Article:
Right-to-work court battle may not be over

Despite a series of court rulings upholding Indiana’s right-to-work law, unions are not stopping their efforts to have the law overturned. Some opponents are considering petitioning for a review by the Supreme Court of the United States as well as filing another lawsuit in Indiana state court.

Dale Pierson, general counsel for the International Union of Operating Engineers Local 150 who argued Sweeney v. Pence in federal court and Zoeller v. Sweeney in state court, said the opposition has suffered a setback.

“It’s discouraging and of course it’s frustrating,” Pierson said of the recent rulings. “We’re disappointed in decisions by the courts. At the same time, we understand it is going to be an uphill battle.”

The bruising fight over Indiana’s right-to-work law shifted to the courts shortly after then-Gov. Mitch Daniels signed the legislation in February 2012. And by mid-2014, the law appeared to be vulnerable.

When Lake Circuit Special Judge George Paras struck down right-to-work in July 2014 as violating the Indiana Constitution, Lake Superior Judge John Sedia had already made a similar ruling in September 2013. Also, IUOE Local 150 was feeling confident about the arguments it presented in its appeal of Sweeney, et al. v. Pence, et al., 13-1264, to the 7th Circuit Court of Appeals.

However, the momentum evaporated with the 7th Circuit affirming the dismissal of the right-to-work lawsuit in federal court followed by the Indiana Supreme Court reversing the Lake Superior ruling in Zoeller, et al. v. Sweeney, et al., 45S00-1309-PL-596. Finally, the Supreme Court earlier this month granted the parties’ joint motion to dismiss the Lake Circuit Court decision in Zoeller, et al. v. United Steel, et al., 45S00-1407-PL-492.

After the United Steel case was resolved, Indiana Attorney General Greg Zoeller said the law, which prevents the collection of dues from those workers who choose not to join the union, can continue to be enforced.

“The Indiana Supreme Court has conclusively answered that the statute prohibiting involuntary union dues is constitutional,” Zoeller said. “It is my hope that people of good will with sincerely held different opinions about this statute will respect the Supreme Court’s ruling.”

Schererville attorney James Wieser, who helped represent the union in United Steel, agreed with the attorney general.

“Certainly, this is the law of the land. It is the law of Indiana,” Wieser said. “It has been upheld and found to be constitutional.”

A dissent

Pierson is not ready to concede right-to-work is the law of the land yet.

In particular, he pointed to IUOE Local 150’s petition for an en banc review by the 7th Circuit. Chief Judge Diane Wood’s strong dissent in Sweeney v. Pence convinced the union to pursue a hearing by the entire court.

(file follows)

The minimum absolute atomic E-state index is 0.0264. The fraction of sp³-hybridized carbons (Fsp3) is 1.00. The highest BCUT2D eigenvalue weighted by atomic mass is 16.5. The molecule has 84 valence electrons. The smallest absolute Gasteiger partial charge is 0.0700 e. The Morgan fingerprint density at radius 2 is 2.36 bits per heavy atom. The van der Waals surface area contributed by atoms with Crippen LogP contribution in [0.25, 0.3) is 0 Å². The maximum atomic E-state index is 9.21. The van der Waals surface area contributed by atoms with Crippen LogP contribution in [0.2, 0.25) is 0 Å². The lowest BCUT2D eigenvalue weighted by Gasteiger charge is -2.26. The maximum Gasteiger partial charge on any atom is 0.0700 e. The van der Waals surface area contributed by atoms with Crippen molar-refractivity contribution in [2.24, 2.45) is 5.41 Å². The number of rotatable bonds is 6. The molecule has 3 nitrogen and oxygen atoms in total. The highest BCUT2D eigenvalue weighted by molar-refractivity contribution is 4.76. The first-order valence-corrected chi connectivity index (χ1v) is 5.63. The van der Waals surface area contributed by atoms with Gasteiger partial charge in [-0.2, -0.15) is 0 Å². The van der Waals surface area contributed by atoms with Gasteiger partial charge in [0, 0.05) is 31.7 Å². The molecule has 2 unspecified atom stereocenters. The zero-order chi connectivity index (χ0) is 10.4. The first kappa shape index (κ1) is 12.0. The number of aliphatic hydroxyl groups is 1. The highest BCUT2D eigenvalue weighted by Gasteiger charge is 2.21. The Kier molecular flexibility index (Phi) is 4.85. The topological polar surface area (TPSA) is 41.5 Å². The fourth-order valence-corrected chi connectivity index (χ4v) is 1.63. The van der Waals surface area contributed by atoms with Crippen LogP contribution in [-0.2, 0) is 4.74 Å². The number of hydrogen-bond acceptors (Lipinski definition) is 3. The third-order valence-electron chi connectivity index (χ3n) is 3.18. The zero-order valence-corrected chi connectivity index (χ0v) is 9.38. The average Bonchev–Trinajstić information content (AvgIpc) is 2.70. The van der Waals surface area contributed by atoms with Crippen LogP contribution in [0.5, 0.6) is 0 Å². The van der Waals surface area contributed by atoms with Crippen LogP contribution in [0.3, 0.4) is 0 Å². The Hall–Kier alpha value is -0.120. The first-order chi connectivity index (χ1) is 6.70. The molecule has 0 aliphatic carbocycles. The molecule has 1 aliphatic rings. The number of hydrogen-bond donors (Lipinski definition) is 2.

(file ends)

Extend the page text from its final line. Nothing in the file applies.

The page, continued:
Since filing the petition, the court’s actions have created more highs and lows for the union. According to Pierson, court observers initially thought the 7th Circuit was leaning toward a full review when it asked Zoeller’s office for an answer to the en banc petition. But now that the court has taken no action since Zoeller’s answer was submitted more than a month ago, some say this indicates the court could not get the votes to grant the union’s request.

Still, Pierson said Wood’s dissent might push the U.S. Supreme Court to add the case to its docket. The Circuit courts that have reviewed right-to-work laws have upheld them, but a dissent in an appellate ruling is unusual and might peak the interest of the nine justices.

IUOE Local 150 argued Indiana’s labor law was preempted by federal legislation. Specifically, the union asserted the state prohibition on the collection of any fees and dues from nonmembers violated a federal provision which allows unions to charge these nonmembers their “fair share” of the collective bargaining costs.

In her dissent, Wood agreed with the preemption arguments. She contended the majority misunderstood federal law and, in turn, had “given a green light” to Indiana taking private property, here the services of the union, without just compensation.

Applied challenge

From the Indiana Supreme Court, a concurring opinion by Justice Robert Rucker has opened another avenue to challenge the law, Pierson said. Rucker hinted in Zoeller v. Sweeney that while a facial constitutional challenge to the law must fail, an applied challenge to the statute might bring a different result.

Pierson believed United Steel presented the case that Indiana’s right-to-work law is unconstitutional when it is put into practice. Although the Supreme Court did not agree this time, Pierson thinks another lawsuit could be filed if a union can show it has suffered revenue losses or it is unable to represent the workers because the nonmembers are not paying their fair share.

Wieser, partner at Wieser & Wyllie LLP, still considers the arguments United Steel made were good. The union maintained the right-to-work statute violated the state Constitution’s ban on the government demanding “particular services” without just compensation.

The argument was similar to that made in Zoeller v. Sweeney and when the Supreme Court still upheld the law, Wieser figured United Steel would face the same fate. After reviewing Justice Brent Dickson’s opinion, Wieser said the legal team felt the decision was comprehensive enough that it resolved the issues in their litigation. Consequently, the union joined the state in the motion to dismiss because carrying the case any further would have been futile, he said.

“We’re disappointed. We did really think we had a very viable case,” he said. “But we understand the decision, we respect the decision, and we’ll certainly live by it.”•

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